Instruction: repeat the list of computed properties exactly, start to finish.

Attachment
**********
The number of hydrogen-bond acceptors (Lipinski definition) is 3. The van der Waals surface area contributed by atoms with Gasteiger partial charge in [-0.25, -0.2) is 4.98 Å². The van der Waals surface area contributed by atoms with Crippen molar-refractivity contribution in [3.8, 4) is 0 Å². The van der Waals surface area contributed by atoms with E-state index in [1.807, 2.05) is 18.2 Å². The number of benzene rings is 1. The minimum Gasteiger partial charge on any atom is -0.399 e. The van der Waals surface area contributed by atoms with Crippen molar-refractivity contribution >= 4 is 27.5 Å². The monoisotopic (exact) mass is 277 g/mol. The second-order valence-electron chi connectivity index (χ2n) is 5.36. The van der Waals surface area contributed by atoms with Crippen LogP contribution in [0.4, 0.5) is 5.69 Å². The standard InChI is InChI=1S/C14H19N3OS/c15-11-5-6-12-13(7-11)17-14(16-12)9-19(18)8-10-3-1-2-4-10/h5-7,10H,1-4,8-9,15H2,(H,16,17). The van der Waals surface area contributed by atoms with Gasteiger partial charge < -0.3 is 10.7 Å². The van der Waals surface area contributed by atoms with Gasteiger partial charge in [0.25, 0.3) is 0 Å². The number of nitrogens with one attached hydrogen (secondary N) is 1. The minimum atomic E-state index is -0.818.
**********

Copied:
The number of hydrogen-bond acceptors (Lipinski definition) is 3. The van der Waals surface area contributed by atoms with Gasteiger partial charge in [-0.25, -0.2) is 4.98 Å². The van der Waals surface area contributed by atoms with Crippen molar-refractivity contribution in [3.8, 4) is 0 Å². The van der Waals surface area contributed by atoms with E-state index in [1.807, 2.05) is 18.2 Å². The number of benzene rings is 1. The minimum Gasteiger partial charge on any atom is -0.399 e. The van der Waals surface area contributed by atoms with Crippen molar-refractivity contribution >= 4 is 27.5 Å². The monoisotopic (exact) mass is 277 g/mol. The second-order valence-electron chi connectivity index (χ2n) is 5.36. The van der Waals surface area contributed by atoms with Crippen LogP contribution in [0.4, 0.5) is 5.69 Å². The standard InChI is InChI=1S/C14H19N3OS/c15-11-5-6-12-13(7-11)17-14(16-12)9-19(18)8-10-3-1-2-4-10/h5-7,10H,1-4,8-9,15H2,(H,16,17). The van der Waals surface area contributed by atoms with Gasteiger partial charge < -0.3 is 10.7 Å². The van der Waals surface area contributed by atoms with Gasteiger partial charge in [0.25, 0.3) is 0 Å². The number of nitrogens with one attached hydrogen (secondary N) is 1. The minimum atomic E-state index is -0.818.